The topic of family history albums can turn a lot of people off. It shouldn't. Once you know what you can do, heritage scrapbooks become just as enjoyable as scrapbooking your current family. Click the Heritage Scrapbooking tab above, you can find all of the pages that I have written about.

One of my most popular posts has been Using Timelines. Timelines are an essential page for a family history albums. They are a genealogist's friend and a scrapbooker's dream. They can place facts in order in a way that take less words than other formats. You should definitely include these pages in your next family history project.

Heritage Scrapbook Timeline
Heritage Time Line Featuring Lewis Brown
all products from from Americana Kit by No Reimer Reason

Timelines can vary in style. The previous post shared a ticker style and a vertical listing. With the format above, I share a photo time line across the top of the page. Below each photo, approximate to the decade, I list some of the highlights from Lew's life in that time period. There is a second page to this layout that includes the 1950s, 1960, and 1970s. Since Lew died in 1978, the 1970s are last in the series. (To protect the living, I have not included that page).

Now, I did not have a birth or infant photo of my grandfather from the 1910s, so I used a photo that is actually from the 1920s but the closest baby photo I have. The point in the photo time line is to show a progression of a life. If you don't have something exact, you can fudge a little.

Good luck with your heritage scrapbooking projects. Share a link to your timelines in the comment section below so we can all benefit from inspiration.

If you have enjoyed my heritage scrapbooking posts, considering purchasing my eBook family history scrapbook, purchase the eBook Create a Family History Scrapbook Digitally in 12 Simple Steps at I share more pages that help tell the story of your heritage in a way that makes your next project doable. Good luck and happy scrapbooking!

10 March 2014

Amanuensis Monday: General Affidavit by Mary E Kleinlien

I have been posting various documents found in the Civil War Pension file for William James Townsend. William served in Company K, 133rd Regiment of the Ohio Infantry Volunteers during the Civil War. William did not serve long because he became blind after a surgical treatment for an illness he contracted in the service. William died in 1889 and Mary (Clabaugh) Townsend sought to obtain a Widow's Pension.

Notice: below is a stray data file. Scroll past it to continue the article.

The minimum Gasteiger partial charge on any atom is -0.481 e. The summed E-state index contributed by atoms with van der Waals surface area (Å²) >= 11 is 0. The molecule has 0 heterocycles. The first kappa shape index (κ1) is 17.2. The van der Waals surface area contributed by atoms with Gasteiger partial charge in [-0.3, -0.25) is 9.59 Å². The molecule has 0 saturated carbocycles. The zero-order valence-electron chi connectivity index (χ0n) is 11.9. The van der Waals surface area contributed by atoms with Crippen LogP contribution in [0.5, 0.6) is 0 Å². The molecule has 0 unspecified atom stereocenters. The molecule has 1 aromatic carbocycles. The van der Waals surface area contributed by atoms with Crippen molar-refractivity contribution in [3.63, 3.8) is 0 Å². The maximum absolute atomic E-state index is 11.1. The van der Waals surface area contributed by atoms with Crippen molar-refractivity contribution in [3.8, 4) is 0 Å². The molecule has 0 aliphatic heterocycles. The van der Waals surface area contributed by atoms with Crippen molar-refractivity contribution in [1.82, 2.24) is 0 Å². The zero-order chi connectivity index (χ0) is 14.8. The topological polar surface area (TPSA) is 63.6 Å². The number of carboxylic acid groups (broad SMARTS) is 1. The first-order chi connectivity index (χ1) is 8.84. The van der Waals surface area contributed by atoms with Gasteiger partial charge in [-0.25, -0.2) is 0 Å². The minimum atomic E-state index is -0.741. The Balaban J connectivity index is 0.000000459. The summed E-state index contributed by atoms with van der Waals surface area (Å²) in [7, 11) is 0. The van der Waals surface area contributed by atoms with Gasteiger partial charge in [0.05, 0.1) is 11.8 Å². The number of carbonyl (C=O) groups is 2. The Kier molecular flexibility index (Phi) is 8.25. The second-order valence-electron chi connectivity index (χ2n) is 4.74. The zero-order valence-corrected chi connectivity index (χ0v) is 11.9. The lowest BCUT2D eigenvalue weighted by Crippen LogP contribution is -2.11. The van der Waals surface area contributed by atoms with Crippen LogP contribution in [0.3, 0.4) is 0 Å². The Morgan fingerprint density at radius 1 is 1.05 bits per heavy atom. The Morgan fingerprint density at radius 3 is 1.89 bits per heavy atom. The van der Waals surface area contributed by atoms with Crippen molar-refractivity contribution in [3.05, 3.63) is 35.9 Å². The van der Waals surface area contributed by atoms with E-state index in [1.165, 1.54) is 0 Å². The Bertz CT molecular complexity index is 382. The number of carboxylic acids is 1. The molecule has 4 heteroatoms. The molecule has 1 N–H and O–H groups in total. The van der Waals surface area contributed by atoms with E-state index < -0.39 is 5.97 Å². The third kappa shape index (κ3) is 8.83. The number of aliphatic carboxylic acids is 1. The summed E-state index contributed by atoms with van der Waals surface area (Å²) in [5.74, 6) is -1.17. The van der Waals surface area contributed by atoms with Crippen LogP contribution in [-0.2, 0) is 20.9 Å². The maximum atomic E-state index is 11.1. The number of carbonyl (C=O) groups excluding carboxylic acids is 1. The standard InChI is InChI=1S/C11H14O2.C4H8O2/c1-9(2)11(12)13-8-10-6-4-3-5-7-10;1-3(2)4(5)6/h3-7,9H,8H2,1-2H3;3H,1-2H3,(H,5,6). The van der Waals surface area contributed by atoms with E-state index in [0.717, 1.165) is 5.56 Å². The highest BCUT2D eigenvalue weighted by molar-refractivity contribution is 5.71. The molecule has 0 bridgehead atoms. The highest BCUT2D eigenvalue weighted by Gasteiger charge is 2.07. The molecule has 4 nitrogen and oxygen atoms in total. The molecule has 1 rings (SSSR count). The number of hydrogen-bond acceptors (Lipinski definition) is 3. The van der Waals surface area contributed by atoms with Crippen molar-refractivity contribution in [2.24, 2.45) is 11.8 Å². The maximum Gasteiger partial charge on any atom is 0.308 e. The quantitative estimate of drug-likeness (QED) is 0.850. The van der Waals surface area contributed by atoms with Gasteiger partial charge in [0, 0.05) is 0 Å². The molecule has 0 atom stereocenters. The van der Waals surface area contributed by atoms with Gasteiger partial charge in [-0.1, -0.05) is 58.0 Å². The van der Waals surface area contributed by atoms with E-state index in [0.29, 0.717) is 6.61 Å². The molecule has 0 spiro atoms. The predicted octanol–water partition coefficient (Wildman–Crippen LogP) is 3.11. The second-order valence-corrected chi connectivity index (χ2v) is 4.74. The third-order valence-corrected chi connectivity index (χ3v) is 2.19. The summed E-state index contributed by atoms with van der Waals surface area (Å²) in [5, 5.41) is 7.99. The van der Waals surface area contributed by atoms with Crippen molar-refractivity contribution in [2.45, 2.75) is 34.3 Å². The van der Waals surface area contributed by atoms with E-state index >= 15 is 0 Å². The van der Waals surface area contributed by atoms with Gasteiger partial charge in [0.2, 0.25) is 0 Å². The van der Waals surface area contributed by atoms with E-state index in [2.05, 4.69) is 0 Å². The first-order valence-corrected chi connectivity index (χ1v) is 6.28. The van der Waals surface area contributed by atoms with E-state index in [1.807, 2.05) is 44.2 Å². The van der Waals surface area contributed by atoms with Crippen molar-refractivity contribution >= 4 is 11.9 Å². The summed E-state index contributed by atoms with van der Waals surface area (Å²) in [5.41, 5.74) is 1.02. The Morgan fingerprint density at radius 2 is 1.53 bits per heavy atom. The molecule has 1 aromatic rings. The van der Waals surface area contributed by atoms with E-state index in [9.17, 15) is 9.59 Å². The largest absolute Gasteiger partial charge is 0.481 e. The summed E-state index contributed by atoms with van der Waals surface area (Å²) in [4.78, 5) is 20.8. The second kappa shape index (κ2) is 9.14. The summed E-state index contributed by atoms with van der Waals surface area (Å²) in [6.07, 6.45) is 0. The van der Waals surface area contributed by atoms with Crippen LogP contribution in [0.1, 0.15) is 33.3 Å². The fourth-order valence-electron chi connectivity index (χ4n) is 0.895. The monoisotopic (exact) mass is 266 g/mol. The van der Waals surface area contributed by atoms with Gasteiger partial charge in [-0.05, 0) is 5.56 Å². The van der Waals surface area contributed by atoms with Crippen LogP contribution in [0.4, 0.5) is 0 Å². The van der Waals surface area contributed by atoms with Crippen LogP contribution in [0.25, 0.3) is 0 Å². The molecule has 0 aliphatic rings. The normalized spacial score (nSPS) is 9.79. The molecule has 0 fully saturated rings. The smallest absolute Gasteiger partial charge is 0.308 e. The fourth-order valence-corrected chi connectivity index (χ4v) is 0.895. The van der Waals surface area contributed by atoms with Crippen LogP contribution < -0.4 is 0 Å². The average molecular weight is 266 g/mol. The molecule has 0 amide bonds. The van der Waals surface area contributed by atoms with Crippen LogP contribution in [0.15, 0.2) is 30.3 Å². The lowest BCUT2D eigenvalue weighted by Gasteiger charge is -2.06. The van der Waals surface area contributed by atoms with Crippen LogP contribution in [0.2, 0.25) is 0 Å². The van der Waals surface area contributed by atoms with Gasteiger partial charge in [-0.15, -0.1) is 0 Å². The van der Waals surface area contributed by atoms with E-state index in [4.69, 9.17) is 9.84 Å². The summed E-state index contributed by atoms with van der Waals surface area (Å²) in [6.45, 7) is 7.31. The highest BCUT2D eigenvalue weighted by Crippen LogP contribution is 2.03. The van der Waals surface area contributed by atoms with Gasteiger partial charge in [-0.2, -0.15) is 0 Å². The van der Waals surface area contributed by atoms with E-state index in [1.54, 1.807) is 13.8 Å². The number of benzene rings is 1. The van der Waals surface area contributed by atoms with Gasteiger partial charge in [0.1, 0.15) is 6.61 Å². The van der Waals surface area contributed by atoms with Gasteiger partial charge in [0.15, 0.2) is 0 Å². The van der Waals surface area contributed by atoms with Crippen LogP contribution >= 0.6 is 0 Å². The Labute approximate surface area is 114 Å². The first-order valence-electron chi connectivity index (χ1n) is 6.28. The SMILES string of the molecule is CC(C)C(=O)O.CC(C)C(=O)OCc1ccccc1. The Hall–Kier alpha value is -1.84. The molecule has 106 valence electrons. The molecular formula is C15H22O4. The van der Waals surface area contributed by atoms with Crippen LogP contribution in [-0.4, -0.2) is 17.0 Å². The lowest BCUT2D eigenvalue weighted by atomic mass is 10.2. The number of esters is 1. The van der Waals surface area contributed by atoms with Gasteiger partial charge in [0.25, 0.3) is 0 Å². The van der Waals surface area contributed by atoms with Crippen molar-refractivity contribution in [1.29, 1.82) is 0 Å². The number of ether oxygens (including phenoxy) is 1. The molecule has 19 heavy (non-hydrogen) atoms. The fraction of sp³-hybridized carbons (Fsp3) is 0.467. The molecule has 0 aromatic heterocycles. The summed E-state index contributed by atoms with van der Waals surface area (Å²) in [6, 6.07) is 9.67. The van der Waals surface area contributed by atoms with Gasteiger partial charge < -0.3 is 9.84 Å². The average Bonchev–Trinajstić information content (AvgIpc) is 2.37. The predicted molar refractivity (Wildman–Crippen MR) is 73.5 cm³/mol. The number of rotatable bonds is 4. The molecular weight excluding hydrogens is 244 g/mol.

Last week, I shared a affidavit from 19 year-old Charles Kleinline. Today, I have one from Mary E Kleinlien, aged 45.

General Affidavit by Mary E Klineline
General Affidavit by Mary E Klineline
for Civil War Widow's Pension belonging to Mary Townsend

State of Ohio
County of Franklin, SS

In the matter of Pension Claim No. 422.500 of Mary, widow of Wm J Townsend late of Co. “K”, 133rd Reg't, Ohio Inft Vol.
Personally came before me, a Notary Public in and for said County and State, Mary E Kleinlein aged 45 years

Citizen of the town of Edwards Station County of Franklin State of Ohio well known to me to be reputable and entitled to credit, and who being duly sworn, declares in relation to aforesaid case as follows: I have been known the claimant since her girlhood and live neighbor to her and we are the best of friends. I know that she has no means of support other than her own daily labor, and I know that she does labor hard to maintain herself and her children. I also know that she has purchased a small house and lot in the village of Edwards which in my judgment is not worth over four hundred dollars and I dont think it would bring that amount at a forced sale. She lives in said house as a home and it does not bring her any income whatever and she has no other property except some scant house hold goods. And nothing but her labor to bring her an income. I am not related to the claimant. I know that she has not remarried since the soldiers death and that none of her children have died since soldiers death.

Singed Mary E Kleinlien

  • Mary Kleinlien, 45, is a resident of Edward's Station.
  • Mary Kleinlien has known Mary Townsend since they were little girls.
  • They are not only neighbors but best friends
  • Mary Kleinlien attests to the poor condition of Mary Townsend's home and her labor to support her family.